The Citroen C4 Cactus is typical of the boundaries that the French giant love to push. It is a brilliant, funky and cool alternative to any hatchback on the market.
Like any other Citroen in the range, comfort is one of the Cactus most obvious merits. There is a choice of PureTech petrol engines and Blue HDi diesel engines. The 1.2 three cylinder PureTech 110 is the pick of the bunch delivering good level of power and it is less noisy than the 1.6 litre 4 cylinder diesel alternatives, although the diesel does deliver its power well. All variants are fitted with 5-speed manual gearboxes and thanks to the longer ratios, a sixth gear for motorway cruising is not missed. Despite being just 110bhp, the C4 Cactus never feels underpowered.
The C4 Cactus is overall a relaxing cruiser but it does have an element of fun to it too if you wish to push it a bit harder from time to time and it suits the character of the car. There is no real urgency about the Cactus and that’s no bad thing but when you do get up to speed it can be quite jittery on normal B roads. The characterful drive of an entry level Ford Fiesta, a Cactus does not have but its handling is perfectly adequate for the everyday driving that it will be used for by the majority of customers.
The cabin features a great retro minimalist design with a futuristic twist. The seats are soft and supple and you can even have a one piece style bench in the front if you opt for the automatic transmission. The upright touch screen and digital instrument binnacle are novel touches too. While the three cylinder 1.2 PureTech does like to rev, it is still far more refined than the diesel alternative. You can spec some larger wheels on the Cactus but they are still fitted with sizeable tyres so comfort is far from compromised. Its underpinnings are based mostly on that of its C3 sibling, hence its softness which may not be to everyone's liking.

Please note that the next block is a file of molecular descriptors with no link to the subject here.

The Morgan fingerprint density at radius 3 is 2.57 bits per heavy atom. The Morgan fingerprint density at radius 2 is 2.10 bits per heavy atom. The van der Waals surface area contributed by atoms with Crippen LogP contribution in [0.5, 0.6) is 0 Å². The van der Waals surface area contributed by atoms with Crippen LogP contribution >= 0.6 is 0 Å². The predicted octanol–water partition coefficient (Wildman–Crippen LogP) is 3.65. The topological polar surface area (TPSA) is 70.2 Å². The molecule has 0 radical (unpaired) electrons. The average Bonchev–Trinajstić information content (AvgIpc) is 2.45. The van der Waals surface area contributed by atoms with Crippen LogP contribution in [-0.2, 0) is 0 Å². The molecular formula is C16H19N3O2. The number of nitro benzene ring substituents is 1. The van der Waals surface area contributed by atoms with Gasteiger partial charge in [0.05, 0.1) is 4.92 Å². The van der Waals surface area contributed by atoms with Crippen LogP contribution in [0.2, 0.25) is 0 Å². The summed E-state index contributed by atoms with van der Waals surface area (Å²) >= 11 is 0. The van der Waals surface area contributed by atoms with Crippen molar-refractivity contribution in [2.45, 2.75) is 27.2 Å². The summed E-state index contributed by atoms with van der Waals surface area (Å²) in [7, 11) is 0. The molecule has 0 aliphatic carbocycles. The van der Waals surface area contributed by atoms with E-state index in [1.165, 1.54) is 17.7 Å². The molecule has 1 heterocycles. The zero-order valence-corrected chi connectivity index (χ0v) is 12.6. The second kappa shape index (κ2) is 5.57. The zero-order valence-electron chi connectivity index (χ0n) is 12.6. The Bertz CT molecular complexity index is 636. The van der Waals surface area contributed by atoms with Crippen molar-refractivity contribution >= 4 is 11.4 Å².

The Citroen C4 Cactus is leagues ahead its C3 sibling when it comes to the finish in the cabin. The Cactus design is unique in every way and a feature of the car you will never tire of looking at. The cheaper materials low down at feet level can be forgiven due to the overall quality to the finish of the rest of the interior. Annoyingly the rear windows only click open like an old school supermini and rear passengers are not afforded a wind down window. This can make the car feel somewhat chlosterphobic for backseat travellers particularly on longer journeys.
Because the Cactus sits on C3 underpinnings, it too could only achieve 4/5 stars in the Euro NCAP crash test meaning it lacks some of the standard high tech safety equipment that comes with other family hatchbacks. It gets traction control, ABS and airbags as standard with a clever windscreen curtain airbag. The Cactus is a very safe car. They may not be a fundamental safety feature but the quirky air bumps that make up the majority of the exteriors styling work really well helping you to avoid car park clangers and shopping trolley scars.
While it may have the appearance of a compact crossover and rival cars like the Nissan Juke and Renault Captur, it is in fact an elevated hatchback and is really more like a Volkswagen Golf on the inside. There is not a huge amount of adjustment in the front seat or steering wheel so that may not suit taller drivers. The top loading glovebox is a novel touch providing good storage space. The door pockets are big too particularly in the rear due the lack of a window winding mechanism. Boot space is not bad at 358 litres, but it can be increased further by rear seats that fold in a 60/40 split creating 1170 litres of space.